I've watched this video :
I would like to learn how to get blank composite shots to apply to images in order to create a slide show and speedup the process, avoiding to reset the values for each image
Video is set to private, we can't see it.
Never mind, I'm running on three cylinders today.
Duh! Go to Vimeo.
You do what "Max" did. Create a Composite Shot for each media holder, add media so you can see what you're doing, load the embedded comps into your main comp, build your animation, then delete the media files and save the project.
Once you reload the project via Add Composite Shot, drag media into each Media Holder Composite Shot and you're done.
Another option is to build your slideshow and save it with media. By right-clicking a media file in the Media Panel and selecting "Relink" you can replace an existing media file with a new one.
I have a super-basic 10-image slideshow preset you can download for free from the Hitfilm Preset Marketplace.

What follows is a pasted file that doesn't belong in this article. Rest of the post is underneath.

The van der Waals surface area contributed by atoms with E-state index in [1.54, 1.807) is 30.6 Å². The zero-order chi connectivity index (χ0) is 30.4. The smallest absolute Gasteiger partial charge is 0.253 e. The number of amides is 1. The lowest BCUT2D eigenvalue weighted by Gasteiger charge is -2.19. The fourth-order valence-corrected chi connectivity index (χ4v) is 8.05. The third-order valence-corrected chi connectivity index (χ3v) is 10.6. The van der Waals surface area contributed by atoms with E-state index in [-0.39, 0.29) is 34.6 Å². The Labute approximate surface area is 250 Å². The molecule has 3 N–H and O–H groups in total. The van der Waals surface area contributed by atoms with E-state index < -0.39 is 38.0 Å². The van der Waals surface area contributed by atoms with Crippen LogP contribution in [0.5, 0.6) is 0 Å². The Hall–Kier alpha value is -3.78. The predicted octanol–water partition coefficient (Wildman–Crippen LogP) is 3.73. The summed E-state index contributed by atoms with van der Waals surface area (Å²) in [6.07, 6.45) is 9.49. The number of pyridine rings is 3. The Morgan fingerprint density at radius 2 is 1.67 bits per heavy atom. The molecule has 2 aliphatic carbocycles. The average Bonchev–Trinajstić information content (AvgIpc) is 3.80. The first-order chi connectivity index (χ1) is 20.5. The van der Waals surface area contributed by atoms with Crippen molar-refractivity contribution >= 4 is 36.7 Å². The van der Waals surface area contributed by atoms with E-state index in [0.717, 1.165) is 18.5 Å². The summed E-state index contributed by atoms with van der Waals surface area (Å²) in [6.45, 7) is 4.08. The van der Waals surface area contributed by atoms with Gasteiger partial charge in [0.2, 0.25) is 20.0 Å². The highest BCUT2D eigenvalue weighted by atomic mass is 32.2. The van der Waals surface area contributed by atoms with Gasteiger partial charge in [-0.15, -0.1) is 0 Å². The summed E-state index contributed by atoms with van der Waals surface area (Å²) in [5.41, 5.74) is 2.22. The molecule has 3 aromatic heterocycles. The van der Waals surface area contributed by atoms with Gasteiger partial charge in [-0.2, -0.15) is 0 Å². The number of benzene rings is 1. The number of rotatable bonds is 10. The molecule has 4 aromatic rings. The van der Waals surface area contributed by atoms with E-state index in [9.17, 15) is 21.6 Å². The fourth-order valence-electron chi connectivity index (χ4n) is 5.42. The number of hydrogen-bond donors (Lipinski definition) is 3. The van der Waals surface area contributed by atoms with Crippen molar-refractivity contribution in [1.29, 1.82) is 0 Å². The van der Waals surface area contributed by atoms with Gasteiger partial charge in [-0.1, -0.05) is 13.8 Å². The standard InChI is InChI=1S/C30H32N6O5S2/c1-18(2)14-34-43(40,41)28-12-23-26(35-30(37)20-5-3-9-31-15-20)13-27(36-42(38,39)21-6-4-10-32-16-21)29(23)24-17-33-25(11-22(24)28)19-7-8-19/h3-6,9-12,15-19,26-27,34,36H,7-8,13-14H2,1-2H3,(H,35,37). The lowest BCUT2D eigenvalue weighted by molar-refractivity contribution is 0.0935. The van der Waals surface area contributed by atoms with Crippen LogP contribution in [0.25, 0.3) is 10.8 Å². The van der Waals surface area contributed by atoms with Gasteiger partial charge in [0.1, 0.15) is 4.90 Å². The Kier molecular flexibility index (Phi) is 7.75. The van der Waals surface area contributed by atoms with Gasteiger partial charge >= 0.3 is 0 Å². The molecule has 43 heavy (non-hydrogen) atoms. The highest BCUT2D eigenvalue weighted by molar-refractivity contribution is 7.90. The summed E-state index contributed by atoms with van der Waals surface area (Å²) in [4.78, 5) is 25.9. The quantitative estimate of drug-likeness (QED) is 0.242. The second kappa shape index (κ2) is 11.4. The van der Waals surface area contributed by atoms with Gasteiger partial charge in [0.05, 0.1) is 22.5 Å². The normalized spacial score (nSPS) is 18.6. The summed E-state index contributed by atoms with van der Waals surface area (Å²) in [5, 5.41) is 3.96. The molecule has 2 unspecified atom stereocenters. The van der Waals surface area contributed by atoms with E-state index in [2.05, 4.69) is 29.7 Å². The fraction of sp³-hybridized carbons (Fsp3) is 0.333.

This tutorial talks a lot about media management in Hitfilm, including relinking files, and a short discussion of templates.
That video explains it pretty well.
He is using embedded composite shots. That way, you animate the composite instead of each image. Finally, you save the main comp with the embedded comps as a file (HitFilm can save HFCS or HitFilm Composite Shots) and use them in other projects.
Then all you have to do is place the images, video, or any media in those composite shots, as they work as containers.
Here is the schematic view of the process
Hey, that's me!
@inScapeDigital sounded like you. Did someone steal your video, or do you have a Vimeo account under another name?
@Triem23 Max hired me to make the templates and the tutorials.
@inScapeDigital then all is well.
Thank you so much to everyone. I will pdf this thread since it's a tutorial itself.
Ok, this is my first attempt:
What am I missing, to make it like Max?
I mean: how do I create an empty holder keeping the settings?
The issue here is you applied the scaling to the original media, then deleted it. That's where the scaling had been stored.